For $29, the latest Nokia will send Facebook Messages for weeks

Microsoft still makes legacy feature phones under the Nokia brand, and on Monday, the company launched the Nokia 215. The $29 2G candybar phone runs the old Series 30+ operating system and it will come pre-installed with the Opera Mini browser as well as Facebook Messenger.

Obviously, specs aren’t what most consumers consider when buying a feature phone. The dual-SIM Nokia 215 comes with a 2.4-inch 320 x 240 pixel display, Bluetooth, a FM radio, and a 0.3-megapixel camera.

But the installed internet services on the Nokia 215 might just be enough for someone in Asia, Africa or the Middle East to pick this device over other feature phones. The Nokia 215 uses Opera Mini to provide a rudimentary browsing experience by processing webpages over the cloud and sending them to the device. Preinstalled Facebook, Messenger, and Twitter apps will allow people to use those social networks even without a 3G connection. And [company]Microsoft[/company] wouldn’t allow this phone to ship without at least a light dusting of its services, in the form of a preinstalled MSN weather and Bing Search apps.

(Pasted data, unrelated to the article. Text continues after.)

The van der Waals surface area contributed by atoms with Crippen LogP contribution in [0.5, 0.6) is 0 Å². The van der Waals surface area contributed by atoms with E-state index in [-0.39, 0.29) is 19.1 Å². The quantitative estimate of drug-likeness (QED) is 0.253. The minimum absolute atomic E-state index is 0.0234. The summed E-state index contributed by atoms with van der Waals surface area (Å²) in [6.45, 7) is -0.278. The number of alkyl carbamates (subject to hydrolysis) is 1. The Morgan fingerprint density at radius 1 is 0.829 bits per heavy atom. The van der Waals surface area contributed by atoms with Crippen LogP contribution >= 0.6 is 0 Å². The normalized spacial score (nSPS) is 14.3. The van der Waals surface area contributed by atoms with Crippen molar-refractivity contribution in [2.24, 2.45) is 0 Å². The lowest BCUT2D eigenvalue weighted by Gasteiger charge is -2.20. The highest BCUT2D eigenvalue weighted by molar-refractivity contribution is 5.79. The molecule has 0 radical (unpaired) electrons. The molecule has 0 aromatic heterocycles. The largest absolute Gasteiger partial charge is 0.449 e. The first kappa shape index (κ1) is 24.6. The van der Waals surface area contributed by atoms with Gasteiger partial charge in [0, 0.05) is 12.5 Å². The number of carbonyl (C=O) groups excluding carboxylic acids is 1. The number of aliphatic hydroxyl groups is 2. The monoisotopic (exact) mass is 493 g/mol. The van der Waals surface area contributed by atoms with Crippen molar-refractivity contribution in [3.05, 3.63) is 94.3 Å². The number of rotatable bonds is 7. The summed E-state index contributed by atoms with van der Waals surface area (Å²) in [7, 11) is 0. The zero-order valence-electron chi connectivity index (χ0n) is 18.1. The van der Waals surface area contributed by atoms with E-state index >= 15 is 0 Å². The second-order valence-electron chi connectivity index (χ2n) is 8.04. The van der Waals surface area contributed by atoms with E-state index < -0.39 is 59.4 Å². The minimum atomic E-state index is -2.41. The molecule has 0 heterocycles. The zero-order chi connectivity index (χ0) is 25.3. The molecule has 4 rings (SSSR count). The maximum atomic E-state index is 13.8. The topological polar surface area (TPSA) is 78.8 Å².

Like other feature phones, the Nokia 215’s battery life blows away that of smartphones. The device can manage 29 days between charges and 20 hours of talk time — just try to match that with your iPhone. The device will launch “this quarter” in a few markets, but the United States isn’t among them.

https://www.youtube.com/watch?v=4_pXnDWExOw

Opera’s app store will replace Nokia Store on feature phones

Microsoft’s purge of Nokia branding and services continues: Opera announced Tuesday that its Mobile Store will replace the Nokia Store on Nokia feature phones, as well as devices running Symbian, and Nokia X devices that run Android. The change will take place during “the first half of 2015.” It’s not Nokia that signed this deal — it’s Microsoft, which has to support those odd devices it got as part of buying Nokia’s mobile business. The move comes a week after Opera signed a deal with Microsoft to become the default browser on legacy Nokia devices, and on the same day that Nokia announced it was working on an Android tablet for China.

Carrier data confirms it: Half of US now owns a smartphone

According to a new report from Chetan Sharma Consulting, the US has reached 50 percent smartphone penetration. The big operators may be leading the charge toward more sophisticated OS-driven devices, but smaller operators and the growing prepaid market is making a contribution as well.

Verizon gives RIM a pass on 4G-only smartphone rule

Verizon pledged to no longer accept new 3G-only smartphones, putting its considerable market might behind LTE. But it now seems willing to make an exception to that rule for its old partner RIM. Verizon will sell the BlackBerry Curve 9310, a device with no 4G connectivity.